The Cheque From Ghana – By Pius Adesanmi
Sometime in the summer of 2011, the Dean of the Faculty of Arts, University of Ghana, Legon, wrote to ask if I would be willing to serve as external assessor for the dossier of one of his lecturers who was seeking promotion to senior lecturer. I enthusiastically agreed as I always do when such requests come from universities in Africa. Call it a little service I like to render to the continent. They sent me the dossier. I read it thoroughly and sent a detailed report back to the University authorities in Ghana. Job done, I moved on to other preoccupations and promptly forgot about the matter.
Last week, a package arrives by DHL from Ghana. These must be documents about the Armah Conference, I thought. I had been approached to give the keynote lecture at a conference that the University of Ghana was planning to convene in honour of famous novelist, Ayi Kwei Armah, last year. I guess logistics overwhelmed the organisers and they postponed the event indefinitely. The Legon Professor who had initially approached me on behalf of the conference planners had hinted that they would try to reconvene it for the summer of 2012. The DHL envelope could only be about the conference.
I was wrong. As soon as I opened the package, a letter of appreciation from the Dean, Faculty of Arts, University of Ghana, popped out. It took a few seconds for me to remember the reason for the Dean’s gratitude: he was thanking me for participating in the promotion exercise as external assessor. I had completely forgotten about that little assignment back in 2011. There was a second envelope in the package.
This one was from the bursary of the University of Ghana. It contained a cover letter, an acknowledgment form, and a cheque made out in my name for the sum of $200 (USD). The cover letter explained that the payment was for the job I did for the University of Ghana as external assessor in a promotion exercise in 2011. I was to fill the acknowledgment form (evidence of receipt of payment) and mail it back to the University bursary in Accra. The cheque was drawn on the US account of the University of Ghana.
I couldn’t believe what was going on. It wasn’t about the money. When I did that assessment back in 2011, I didn’t even know that it came with payment. I was just rendering some service to a university in Africa. Besides, payment is not really de rigueur for such services here in North America. You assess promotion dossiers or serve as external examiner in graduate exams and you get an email thanking you for your service. You add it to your CV under a rubric designed for such activities and move on. Having been in the North American system since I began my teaching career, the idea of payment for assessing a dossier could not have even crept into my consciousness.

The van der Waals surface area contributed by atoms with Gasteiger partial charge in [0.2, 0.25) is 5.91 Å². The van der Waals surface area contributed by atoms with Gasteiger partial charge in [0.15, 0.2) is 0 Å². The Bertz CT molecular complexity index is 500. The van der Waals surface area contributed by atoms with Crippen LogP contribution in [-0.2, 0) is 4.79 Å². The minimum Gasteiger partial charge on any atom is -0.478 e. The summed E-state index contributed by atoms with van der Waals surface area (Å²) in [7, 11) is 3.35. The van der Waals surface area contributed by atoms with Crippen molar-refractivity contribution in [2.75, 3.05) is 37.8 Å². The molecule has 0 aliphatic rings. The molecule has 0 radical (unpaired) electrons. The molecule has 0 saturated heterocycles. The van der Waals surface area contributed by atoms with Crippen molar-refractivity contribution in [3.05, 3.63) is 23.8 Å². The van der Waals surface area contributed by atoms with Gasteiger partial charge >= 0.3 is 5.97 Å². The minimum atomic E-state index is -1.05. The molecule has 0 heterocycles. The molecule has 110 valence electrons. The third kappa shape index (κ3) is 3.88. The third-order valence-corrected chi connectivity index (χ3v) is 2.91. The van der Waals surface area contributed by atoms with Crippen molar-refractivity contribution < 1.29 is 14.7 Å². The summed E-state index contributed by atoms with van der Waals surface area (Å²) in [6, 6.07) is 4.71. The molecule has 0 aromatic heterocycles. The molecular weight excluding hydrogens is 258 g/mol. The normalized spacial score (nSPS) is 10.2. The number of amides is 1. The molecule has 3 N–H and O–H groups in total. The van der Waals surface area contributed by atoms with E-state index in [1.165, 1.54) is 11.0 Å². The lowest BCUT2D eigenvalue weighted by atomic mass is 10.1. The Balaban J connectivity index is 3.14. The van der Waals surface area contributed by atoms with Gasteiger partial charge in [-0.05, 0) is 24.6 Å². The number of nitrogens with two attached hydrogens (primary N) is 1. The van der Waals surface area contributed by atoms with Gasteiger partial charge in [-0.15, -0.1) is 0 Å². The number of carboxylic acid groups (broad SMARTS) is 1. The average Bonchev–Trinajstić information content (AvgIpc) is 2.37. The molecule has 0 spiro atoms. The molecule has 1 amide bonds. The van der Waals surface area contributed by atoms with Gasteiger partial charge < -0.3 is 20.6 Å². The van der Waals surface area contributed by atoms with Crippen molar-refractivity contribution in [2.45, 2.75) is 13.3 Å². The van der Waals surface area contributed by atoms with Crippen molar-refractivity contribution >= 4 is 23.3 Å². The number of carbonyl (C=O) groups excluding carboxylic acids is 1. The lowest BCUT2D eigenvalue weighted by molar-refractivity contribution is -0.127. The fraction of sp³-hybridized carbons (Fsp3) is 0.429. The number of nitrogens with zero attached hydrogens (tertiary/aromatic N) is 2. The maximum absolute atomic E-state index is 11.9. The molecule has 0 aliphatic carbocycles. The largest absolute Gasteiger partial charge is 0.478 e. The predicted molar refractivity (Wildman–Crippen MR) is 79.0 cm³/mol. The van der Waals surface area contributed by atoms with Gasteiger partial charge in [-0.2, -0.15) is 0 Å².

I looked at the cheque again and my mind got busy, constructing the entire process that got that cheque from Ghana to my desk in Ottawa as a tragic indictment of another place, another land. The cheque from Ghana weighed heavily in my hand and on my heart. That piece of paper appeared to be mentioning dry bones in the presence of an old woman. I felt uneasy. I tried not to think of Nigeria. I failed. With considerable sadness, my mind drifted to Nigeria as it always does whenever I am confronted with evidence of systemic thoroughness and effectiveness in other African countries.
Somewhere in Ghana, a process kicked off as soon as I rendered a routine service to the University. A Head of Department wrote a memo to a Dean who minuted on it and sent it to the bursary. A payment requisition was made, signed by a number of people in the University’s bureaucracy, and a cheque drawn on a US bank was made out in my name. An official in bursary then took care of paperwork and sent the package to me in Ottawa! I didn’t know that I was owed that money. I wasn’t expecting it.
That the Ghanaian system worked is not even the issue. It is the honesty of that system that makes the inevitable comparison with the Nigerian system so painful. Try thinking for a second what would have happened to my cheque in the Nigerian system. That cheque would have gone to a ghost Professor the moment some smart people realised that I wasn’t even aware that the University had payment provisions for the particular service I rendered.
Per adventure I was aware and requested payment, try to think of how many people I would have to “see” in order to move my file through the system; try to think of how many times I would be told that the bursar, the HOD, the Dean, or the VC “is not on seat today”; try to think of… no, let me spare you the sorrow of thinking any further about the Nigerian system.